Shortly after they began selling pieces, Gonzalez and Robles started getting inquiries on their website and social media channels to come to other universities around the country and design pieces for those schools. The two loaded up their car and started making road trips to campuses. The first university they started designing collegiate apparel for, aside from USC, was the University of California at Berkeley. “I remember at our first trunk show, at Berkeley, we had a line around a sorority house. Girls were lining up and they wouldn’t leave until they shopped. We sold out of every style. That was definitely an ‘a-ha’ moment—there is demand for this product, demand online and demand on retail,” said Cecilia Gonzalez, co-founder and creative director.

Their small apartment in downtown Los Angeles quickly became covered in heaps of fabric, buttons, and yarn.

“[The most challenging part] is keeping up with the demand while still creating quality products,” said Gonzalez. The two founders realized that to meet demand and fully seize the opportunity in front of them, their company needed more resources. In 2019, Gonzalez and Robles applied for Y Combinator funding and were accepted into the summer program. Y Combinator is a startup accelerator that provides seed funding for companies like Hype & Vice. It pays for expenses while a company is getting up and running, provides advice from other successful entrepreneurs, and introduces founders to potential later-stage investors.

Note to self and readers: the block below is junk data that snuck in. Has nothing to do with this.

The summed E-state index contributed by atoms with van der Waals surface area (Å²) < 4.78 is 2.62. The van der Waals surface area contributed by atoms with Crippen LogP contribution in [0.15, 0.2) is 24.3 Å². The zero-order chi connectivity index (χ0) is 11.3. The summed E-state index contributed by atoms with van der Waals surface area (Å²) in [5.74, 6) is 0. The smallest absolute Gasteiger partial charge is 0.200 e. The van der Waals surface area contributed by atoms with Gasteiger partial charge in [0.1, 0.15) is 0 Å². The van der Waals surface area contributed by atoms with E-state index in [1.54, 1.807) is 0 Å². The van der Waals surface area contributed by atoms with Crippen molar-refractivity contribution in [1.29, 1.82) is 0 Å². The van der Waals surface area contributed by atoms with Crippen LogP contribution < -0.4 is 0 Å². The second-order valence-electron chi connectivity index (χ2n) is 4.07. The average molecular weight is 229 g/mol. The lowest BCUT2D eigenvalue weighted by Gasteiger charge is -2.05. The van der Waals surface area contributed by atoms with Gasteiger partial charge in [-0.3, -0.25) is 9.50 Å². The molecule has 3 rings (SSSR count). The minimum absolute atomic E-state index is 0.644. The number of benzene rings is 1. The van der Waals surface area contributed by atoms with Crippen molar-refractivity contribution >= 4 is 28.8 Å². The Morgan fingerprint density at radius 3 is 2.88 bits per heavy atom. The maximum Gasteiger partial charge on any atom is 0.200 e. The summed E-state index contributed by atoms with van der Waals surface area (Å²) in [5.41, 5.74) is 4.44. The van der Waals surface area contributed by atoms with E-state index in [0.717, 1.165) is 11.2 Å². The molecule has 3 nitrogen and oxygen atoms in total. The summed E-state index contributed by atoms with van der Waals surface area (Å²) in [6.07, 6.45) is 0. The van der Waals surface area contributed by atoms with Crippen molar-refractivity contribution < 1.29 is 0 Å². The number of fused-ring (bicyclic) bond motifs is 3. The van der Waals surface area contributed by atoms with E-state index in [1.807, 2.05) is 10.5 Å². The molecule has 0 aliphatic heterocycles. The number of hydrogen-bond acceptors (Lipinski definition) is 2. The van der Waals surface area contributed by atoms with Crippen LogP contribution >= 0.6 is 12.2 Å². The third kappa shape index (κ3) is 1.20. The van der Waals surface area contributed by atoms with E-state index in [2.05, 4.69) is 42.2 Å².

Y Combinator is a dream for most startups in the Bay Area and beyond. According to a recent article in Forbes, Hype & Vice raised $1.5 million in a seed round backed by Founders Fund’s Delian Asparouhov, Soma Capital, USC Marshall Venture Fund and angel investors such as Jessica Livingston, the co-founder of Y Combinator.

The startup is rapidly growing—Robles and Gonzalez are quickly hiring more employees, expanding to new universities across the United States, and have opened their manufacturing facility in Tijuana, Mexico, which allows them to own their whole supply chain.

Through this rapid growth, Gonzalez and Robles try to keep the theme of family within the office and throughout the brand. Both women grew up in Mexico, and the values of family and embracing other cultures are very important to them. “We can adapt to different cultures,” Gonzalez told me. “This is a big thing in understanding each campus and being able to adapt to it. Coming from a completely different country and culture, we were able to adapt here [in the United States]. And that’s kind of what we’re doing by jumping to each campus.”